Monday, September 14, 2015

Has Russia Been Right All Along About the ‘Arab Spring’?

If so, why is Washington opposed to Moscow’s help in the war 
against ISIS?

By  Stephen F. Cohen
SEPTEMBER 9, 2015


President Barack Obama and President Vladimir Putin in November 2014. 
(Reuters/Kim Kyung-Hoon)




The John Batchelor Show, September 8.

Nation contributing editor Stephen F. Cohen and John Batchelor continue their weekly discussions 
of the new US-Russian cold war. Heading this installment is the Obama administration’s vehement 
opposition to Moscow’s suggestion that it might deploy Russian air power to Syria against ISIS 
forces. 
Cohen argues that this is due to a number of irrational positions in Washington: the new American 
cold-war reflex of seeing every Russian proposal in a negative light; the Obama administration’s 
determination to fight a two-fight war in Syria—against ISIS and against Syrian President Assad,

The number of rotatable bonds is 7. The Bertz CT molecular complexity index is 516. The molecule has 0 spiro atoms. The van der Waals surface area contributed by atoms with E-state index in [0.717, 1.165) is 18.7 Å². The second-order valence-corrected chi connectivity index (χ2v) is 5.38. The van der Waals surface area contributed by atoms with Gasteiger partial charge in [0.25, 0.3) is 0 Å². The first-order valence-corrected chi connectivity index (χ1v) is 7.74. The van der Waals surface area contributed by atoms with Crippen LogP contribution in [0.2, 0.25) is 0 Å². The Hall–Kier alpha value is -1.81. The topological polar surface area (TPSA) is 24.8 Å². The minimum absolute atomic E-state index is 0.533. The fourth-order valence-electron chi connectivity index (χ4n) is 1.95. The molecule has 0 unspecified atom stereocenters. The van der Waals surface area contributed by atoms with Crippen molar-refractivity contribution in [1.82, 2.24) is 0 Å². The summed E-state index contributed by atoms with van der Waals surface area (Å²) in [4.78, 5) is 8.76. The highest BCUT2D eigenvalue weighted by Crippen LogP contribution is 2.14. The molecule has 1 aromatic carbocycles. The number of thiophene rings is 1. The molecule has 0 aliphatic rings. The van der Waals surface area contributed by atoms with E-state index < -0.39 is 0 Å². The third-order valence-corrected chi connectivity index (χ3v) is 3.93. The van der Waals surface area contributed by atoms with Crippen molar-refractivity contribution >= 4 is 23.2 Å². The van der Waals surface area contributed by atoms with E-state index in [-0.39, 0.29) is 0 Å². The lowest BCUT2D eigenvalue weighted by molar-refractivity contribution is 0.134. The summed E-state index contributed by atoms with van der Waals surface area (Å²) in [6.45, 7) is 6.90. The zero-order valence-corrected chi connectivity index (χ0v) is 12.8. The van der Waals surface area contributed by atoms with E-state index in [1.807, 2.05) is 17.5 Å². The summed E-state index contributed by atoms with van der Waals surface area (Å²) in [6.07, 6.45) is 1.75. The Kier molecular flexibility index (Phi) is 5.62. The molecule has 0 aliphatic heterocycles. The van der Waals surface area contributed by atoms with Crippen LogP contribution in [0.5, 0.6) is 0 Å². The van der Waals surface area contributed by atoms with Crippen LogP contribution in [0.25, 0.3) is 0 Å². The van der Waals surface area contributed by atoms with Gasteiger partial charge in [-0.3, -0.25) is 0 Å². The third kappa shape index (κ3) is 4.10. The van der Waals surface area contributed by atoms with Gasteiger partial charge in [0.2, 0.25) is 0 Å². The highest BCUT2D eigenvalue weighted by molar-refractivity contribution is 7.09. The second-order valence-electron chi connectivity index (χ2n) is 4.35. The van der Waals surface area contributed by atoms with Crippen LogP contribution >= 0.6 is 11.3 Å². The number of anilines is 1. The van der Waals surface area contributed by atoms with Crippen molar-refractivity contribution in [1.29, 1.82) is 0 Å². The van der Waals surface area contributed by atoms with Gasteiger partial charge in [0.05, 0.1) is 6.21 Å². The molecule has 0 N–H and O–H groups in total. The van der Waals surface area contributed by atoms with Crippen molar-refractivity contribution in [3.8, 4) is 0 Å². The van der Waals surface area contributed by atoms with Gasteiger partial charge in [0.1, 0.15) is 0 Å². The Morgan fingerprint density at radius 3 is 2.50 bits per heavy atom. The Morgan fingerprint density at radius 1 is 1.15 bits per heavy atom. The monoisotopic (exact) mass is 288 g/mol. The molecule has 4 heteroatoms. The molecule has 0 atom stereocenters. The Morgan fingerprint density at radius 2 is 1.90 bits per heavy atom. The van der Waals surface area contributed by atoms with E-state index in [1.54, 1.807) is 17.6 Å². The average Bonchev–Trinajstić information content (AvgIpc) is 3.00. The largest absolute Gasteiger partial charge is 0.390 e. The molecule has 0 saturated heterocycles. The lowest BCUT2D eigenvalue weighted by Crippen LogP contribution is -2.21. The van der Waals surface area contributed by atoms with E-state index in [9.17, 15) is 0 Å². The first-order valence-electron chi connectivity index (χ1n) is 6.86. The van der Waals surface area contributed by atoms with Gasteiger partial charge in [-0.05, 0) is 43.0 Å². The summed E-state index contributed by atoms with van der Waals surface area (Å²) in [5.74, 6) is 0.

whom Moscow supports; and an unwillingness to consider Russian President Putin’s longstanding 
argument that the US policy of regime change in the Middle East invariably worsens conditions 
there, as already evidenced by events in Iraq, Egypt, and Libya. Other subjects discussed include 
the evolving Russian-Chinese strategic alliance as symbolized by Putin’s appearance in Beijing to 
mark the 70th anniversary of China’s defeat of Japan in WW II; French President Hollande’s 
proposals for ending economic sanctions against Russia; and Russia’s humanitarian treatment of 
refugees from Ukraine in contrast to Europe’s handling of its refugee crisis.

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